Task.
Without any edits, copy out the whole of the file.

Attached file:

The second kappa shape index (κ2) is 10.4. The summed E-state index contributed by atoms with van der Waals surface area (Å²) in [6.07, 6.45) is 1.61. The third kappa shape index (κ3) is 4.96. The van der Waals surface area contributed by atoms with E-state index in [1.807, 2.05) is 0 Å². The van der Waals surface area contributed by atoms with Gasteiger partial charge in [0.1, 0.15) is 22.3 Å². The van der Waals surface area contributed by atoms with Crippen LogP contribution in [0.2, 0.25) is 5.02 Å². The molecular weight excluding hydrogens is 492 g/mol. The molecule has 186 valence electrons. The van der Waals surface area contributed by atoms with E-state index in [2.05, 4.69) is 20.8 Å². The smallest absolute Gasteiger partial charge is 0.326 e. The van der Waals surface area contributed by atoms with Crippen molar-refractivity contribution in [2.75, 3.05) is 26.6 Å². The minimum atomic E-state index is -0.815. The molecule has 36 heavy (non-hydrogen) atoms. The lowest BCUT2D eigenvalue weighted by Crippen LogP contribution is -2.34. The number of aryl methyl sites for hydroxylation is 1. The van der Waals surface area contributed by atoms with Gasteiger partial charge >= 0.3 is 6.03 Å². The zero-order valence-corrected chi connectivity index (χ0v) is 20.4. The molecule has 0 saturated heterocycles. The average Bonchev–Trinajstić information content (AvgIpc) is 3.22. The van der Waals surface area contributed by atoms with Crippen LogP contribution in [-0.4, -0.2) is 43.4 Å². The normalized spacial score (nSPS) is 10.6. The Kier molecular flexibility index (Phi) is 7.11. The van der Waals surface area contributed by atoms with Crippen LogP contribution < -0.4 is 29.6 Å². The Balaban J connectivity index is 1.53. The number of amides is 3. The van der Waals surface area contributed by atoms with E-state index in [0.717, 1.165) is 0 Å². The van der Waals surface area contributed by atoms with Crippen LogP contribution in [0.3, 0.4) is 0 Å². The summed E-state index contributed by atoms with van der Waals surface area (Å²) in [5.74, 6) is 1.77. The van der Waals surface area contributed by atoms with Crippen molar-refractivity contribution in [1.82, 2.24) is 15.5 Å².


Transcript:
The second kappa shape index (κ2) is 10.4. The summed E-state index contributed by atoms with van der Waals surface area (Å²) in [6.07, 6.45) is 1.61. The third kappa shape index (κ3) is 4.96. The van der Waals surface area contributed by atoms with E-state index in [1.807, 2.05) is 0 Å². The van der Waals surface area contributed by atoms with Gasteiger partial charge in [0.1, 0.15) is 22.3 Å². The van der Waals surface area contributed by atoms with Crippen LogP contribution in [0.2, 0.25) is 5.02 Å². The molecular weight excluding hydrogens is 492 g/mol. The molecule has 186 valence electrons. The van der Waals surface area contributed by atoms with E-state index in [2.05, 4.69) is 20.8 Å². The smallest absolute Gasteiger partial charge is 0.326 e. The van der Waals surface area contributed by atoms with Crippen molar-refractivity contribution in [2.75, 3.05) is 26.6 Å². The minimum atomic E-state index is -0.815. The molecule has 36 heavy (non-hydrogen) atoms. The lowest BCUT2D eigenvalue weighted by Crippen LogP contribution is -2.34. The number of aryl methyl sites for hydroxylation is 1. The van der Waals surface area contributed by atoms with Gasteiger partial charge >= 0.3 is 6.03 Å². The zero-order valence-corrected chi connectivity index (χ0v) is 20.4. The molecule has 0 saturated heterocycles. The average Bonchev–Trinajstić information content (AvgIpc) is 3.22. The van der Waals surface area contributed by atoms with Crippen LogP contribution in [-0.4, -0.2) is 43.4 Å². The normalized spacial score (nSPS) is 10.6. The Kier molecular flexibility index (Phi) is 7.11. The van der Waals surface area contributed by atoms with Crippen LogP contribution < -0.4 is 29.6 Å². The Balaban J connectivity index is 1.53. The number of amides is 3. The van der Waals surface area contributed by atoms with E-state index in [0.717, 1.165) is 0 Å². The van der Waals surface area contributed by atoms with Crippen LogP contribution in [0.3, 0.4) is 0 Å². The summed E-state index contributed by atoms with van der Waals surface area (Å²) in [5.74, 6) is 1.77. The van der Waals surface area contributed by atoms with Crippen molar-refractivity contribution in [1.82, 2.24) is 15.5 Å².